A print-on-demand photo book of this complete series is available in my Blurb Bookstore.
It is a simple thing, but I really enjoy putting two images beside each other and seeing what happens. It reminds me of a Sesame Street bit, with photos arrayed in a grid, and a song playing over it all, "One of these things is not like the others, some of these things are kinda the same…" When we see two images purposely arranged side by side we look for what is similar and what is different. When I started this series, Jewels, I just wanted to put two images together that shared the trait of having some very vivid particular color contrasting with its background. It was only by chance that the "natural vs. human" slipped in, or maybe it was subconscious and not by chance. In another post I will ramble on about how purpose and chance enter into my process, I've got to think some more about it…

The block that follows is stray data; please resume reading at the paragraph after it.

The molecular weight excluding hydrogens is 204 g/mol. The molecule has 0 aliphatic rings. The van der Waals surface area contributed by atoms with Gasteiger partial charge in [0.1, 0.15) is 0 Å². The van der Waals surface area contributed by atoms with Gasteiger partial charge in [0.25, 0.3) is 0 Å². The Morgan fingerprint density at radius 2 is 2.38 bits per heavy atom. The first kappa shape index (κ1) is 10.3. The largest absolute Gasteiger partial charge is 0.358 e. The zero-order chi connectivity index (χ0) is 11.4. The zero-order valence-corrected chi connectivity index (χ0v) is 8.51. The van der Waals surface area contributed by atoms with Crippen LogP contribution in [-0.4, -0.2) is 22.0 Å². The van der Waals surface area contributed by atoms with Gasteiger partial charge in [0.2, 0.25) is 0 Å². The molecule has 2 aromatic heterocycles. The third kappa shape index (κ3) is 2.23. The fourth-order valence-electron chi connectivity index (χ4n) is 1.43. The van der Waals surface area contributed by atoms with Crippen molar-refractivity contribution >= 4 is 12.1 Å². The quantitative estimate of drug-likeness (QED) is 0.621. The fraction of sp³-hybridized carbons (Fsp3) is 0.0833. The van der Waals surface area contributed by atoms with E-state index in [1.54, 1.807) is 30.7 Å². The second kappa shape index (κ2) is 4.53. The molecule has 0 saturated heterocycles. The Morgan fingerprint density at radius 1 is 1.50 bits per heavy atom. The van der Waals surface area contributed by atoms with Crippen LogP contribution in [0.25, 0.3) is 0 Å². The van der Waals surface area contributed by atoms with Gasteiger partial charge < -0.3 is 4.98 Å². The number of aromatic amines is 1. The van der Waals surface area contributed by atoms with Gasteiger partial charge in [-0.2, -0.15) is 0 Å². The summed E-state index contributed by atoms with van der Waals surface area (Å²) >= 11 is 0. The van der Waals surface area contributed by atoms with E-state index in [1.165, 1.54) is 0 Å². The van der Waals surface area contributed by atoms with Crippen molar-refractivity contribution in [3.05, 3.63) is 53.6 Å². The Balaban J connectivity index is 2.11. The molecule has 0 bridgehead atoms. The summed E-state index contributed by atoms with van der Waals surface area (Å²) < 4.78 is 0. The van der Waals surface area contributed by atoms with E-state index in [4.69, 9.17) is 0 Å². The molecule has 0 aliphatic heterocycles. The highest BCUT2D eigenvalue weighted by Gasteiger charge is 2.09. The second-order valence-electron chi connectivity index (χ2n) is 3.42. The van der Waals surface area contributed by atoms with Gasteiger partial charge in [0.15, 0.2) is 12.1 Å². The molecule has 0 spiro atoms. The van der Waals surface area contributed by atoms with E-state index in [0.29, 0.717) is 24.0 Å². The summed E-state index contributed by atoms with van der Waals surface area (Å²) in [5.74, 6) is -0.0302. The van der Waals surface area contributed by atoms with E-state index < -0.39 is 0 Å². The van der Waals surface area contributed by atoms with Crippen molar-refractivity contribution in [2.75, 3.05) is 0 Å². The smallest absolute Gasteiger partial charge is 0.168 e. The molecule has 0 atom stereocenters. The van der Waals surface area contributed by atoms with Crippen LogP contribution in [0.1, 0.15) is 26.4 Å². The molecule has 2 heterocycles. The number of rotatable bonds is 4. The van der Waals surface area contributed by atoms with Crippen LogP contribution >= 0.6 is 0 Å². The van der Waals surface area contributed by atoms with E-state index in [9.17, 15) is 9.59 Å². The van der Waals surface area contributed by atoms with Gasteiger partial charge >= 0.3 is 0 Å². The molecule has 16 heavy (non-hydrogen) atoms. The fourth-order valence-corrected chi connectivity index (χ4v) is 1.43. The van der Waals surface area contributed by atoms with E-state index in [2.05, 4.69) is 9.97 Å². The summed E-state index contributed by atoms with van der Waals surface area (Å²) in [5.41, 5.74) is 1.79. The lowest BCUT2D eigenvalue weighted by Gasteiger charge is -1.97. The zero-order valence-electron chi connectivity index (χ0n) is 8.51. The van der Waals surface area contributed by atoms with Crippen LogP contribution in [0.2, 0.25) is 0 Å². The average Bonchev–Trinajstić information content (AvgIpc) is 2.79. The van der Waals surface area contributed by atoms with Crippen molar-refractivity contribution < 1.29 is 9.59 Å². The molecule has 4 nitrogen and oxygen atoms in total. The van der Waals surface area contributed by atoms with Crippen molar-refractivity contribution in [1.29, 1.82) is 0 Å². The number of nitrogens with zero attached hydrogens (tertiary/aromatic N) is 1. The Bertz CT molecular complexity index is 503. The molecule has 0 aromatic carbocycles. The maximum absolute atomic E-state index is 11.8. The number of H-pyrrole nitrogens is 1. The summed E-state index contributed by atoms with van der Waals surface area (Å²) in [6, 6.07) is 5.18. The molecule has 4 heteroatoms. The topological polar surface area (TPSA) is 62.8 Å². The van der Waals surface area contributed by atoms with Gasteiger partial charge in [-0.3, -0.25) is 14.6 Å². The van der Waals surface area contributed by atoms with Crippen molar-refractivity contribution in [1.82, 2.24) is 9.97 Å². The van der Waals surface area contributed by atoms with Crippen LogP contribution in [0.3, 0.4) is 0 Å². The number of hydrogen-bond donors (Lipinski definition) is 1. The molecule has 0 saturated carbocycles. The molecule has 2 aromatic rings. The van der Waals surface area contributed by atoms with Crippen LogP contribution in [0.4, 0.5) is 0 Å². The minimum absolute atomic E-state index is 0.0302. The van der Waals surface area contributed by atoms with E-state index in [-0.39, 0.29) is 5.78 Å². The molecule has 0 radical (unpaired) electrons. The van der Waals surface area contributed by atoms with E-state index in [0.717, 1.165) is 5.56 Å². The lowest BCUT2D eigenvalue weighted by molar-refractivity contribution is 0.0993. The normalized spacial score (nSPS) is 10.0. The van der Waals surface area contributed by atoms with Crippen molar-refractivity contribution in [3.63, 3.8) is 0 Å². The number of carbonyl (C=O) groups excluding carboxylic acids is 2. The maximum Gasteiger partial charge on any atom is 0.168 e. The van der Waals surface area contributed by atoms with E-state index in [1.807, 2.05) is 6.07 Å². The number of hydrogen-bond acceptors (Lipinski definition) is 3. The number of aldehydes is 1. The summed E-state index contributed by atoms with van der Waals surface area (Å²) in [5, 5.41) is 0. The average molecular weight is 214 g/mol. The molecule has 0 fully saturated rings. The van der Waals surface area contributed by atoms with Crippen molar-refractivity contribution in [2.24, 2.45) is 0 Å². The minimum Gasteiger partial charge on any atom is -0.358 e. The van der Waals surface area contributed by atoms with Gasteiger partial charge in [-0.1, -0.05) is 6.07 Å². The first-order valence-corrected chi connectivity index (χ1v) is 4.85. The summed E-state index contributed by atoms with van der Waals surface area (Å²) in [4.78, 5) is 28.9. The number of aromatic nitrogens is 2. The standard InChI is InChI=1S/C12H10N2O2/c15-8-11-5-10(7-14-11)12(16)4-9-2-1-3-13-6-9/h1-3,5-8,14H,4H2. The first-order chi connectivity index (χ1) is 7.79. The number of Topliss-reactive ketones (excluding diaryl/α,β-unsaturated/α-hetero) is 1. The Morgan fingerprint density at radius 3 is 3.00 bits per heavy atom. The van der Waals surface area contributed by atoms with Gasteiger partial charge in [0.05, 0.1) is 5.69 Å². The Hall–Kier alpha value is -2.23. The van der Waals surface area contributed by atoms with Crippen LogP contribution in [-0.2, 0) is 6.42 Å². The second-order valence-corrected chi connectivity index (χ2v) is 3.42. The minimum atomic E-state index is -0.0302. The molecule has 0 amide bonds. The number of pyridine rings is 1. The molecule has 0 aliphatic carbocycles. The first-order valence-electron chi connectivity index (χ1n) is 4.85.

Eric Hope writes in a review in East City Art: "Artist and photographer Leda Black proved big ideas come in small packages. While her larger images of biomorphic forms beckoned viewers from afar, her tiny diptychs (just a few inches across) hooked the viewer’s attention up close. These small works function both as delightful studies of color and as more wry observations on the ways in which the natural and man-made worlds coalesce."
These are wee diptychs with each image 4 inches square mounted on a 1.25 inch deep cradled board. The board's edges are painted in a shade of the named hue and a gloss varnish is brushed over the colored object in the photo. "Jewel" refers to the vivid hue and to the minuteness of the image.